The BT virus is not transmitted through contact with animals, wool or consumption of milk.

Public health risk

There is no public health risk associated with BT.

Clinical signs

In infected sheep, clinical signs vary and can include:

  • fever;
  • hemorrhages and ulcerations of the oral and nasal tissue;
  • excessive salivation, and nasal discharge and swelling of lips, tongue, and jaw;
  • inflammation of the coronary band (above the hoof) and lameness;
  • weakness, depression, weight loss;
  • profuse diarrhea, vomiting, pneumonia;
  • ‘blue’ tongue as a result of cyanosis (rare);
  • pregnant ewes may abort;
  • may have ‘break’ in wool growth in recovering sheep resulting in partial or complete loss of wool.

The appearance of clinical signs in cattle will depend on the strain of virus; other domestic ruminants such as goats generally show few or no clinical signs.


BT may be suspected based on typical clinical signs, prevalence of required insect vectors and particularly in areas where the disease is endemic.  are required to confirm the diagnosis. (OIE Terrestrial Animal Health Code and OIE Manual of Diagnostic Tests and Vaccines for Terrestrial Animals).

Prevention and control

In endemic areas, sentinel monitoring programs actively sample animals in sentinel herds to monitor for presence of the virus. In combination with active surveillance programs to identify location, distribution and prevalence of insect vectors in an area, control measures can be implemented in a timely fashion such as:

  • identification, surveillance and tracing of susceptible and potentially infected animals;
  • quarantine and/or movement restrictions during insect activity period;
  • identification of specified zones;
  • vaccination; and
  • insect control measures.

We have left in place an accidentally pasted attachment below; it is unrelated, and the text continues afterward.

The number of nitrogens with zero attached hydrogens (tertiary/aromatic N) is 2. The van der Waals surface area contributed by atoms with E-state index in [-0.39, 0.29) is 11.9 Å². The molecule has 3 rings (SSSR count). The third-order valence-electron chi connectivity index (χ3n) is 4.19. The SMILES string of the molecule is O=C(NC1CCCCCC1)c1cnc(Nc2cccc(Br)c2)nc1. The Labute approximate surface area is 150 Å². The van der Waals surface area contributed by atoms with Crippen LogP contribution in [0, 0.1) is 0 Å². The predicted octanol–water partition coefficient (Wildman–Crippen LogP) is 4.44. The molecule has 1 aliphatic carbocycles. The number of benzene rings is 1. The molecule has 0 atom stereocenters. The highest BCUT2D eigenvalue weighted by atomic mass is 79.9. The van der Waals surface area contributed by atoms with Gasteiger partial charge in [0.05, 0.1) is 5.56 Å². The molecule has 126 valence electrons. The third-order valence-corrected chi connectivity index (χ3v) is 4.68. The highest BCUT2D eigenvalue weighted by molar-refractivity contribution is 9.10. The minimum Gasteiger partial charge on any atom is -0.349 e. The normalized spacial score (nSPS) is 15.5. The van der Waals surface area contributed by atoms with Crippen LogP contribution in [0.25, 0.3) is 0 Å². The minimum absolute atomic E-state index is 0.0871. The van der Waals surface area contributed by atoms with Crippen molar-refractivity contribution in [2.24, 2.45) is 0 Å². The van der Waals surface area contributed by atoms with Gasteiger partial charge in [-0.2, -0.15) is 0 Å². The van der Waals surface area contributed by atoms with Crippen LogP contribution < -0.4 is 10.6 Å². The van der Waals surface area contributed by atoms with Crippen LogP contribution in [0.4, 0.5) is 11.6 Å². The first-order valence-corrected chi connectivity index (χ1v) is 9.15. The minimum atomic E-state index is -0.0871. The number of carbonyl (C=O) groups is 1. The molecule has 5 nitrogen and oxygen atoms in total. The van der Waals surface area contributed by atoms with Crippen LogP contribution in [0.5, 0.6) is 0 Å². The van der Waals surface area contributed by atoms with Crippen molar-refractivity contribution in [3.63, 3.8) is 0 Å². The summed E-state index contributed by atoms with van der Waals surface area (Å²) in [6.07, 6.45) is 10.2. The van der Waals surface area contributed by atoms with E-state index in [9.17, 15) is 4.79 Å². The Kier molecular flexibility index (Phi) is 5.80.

Vaccination is used as the most effective and practical measure to minimize losses related to the disease and to potentially interrupt the cycle from infected animal to vector. It is essential to use a vaccine designed to provide protection against the specific strain (or strains) of virus of concern in a particular area.

Geographical distribution

BT has a significant global distribution in regions where the insect vector (i.e. biting midges species Culicoides) is present, including Africa, Asia, Australia, Europe, North America and several islands in the tropics and subtropics. The virus is maintained in areas where the climate will allow biting midges to survive over winter.

There are more than 1000 species of Culicoides species but less than 20 are considered competent vectors of BT virus. The geographical distribution of the insect vector species therefore generally limits the distribution of the disease.

Generally, sheep found in areas where the disease is endemic are naturally resistant to BT. Outbreaks occur when susceptible sheep, particularly European breeds are introduced to endemic areas, or when the virus is introduced to a region by windborne movement of infected Culicoides. Occurrence of BT generally parallels vector activity surging during periods of high temperature and rainfall and subsiding with the first frost or severe cold weather.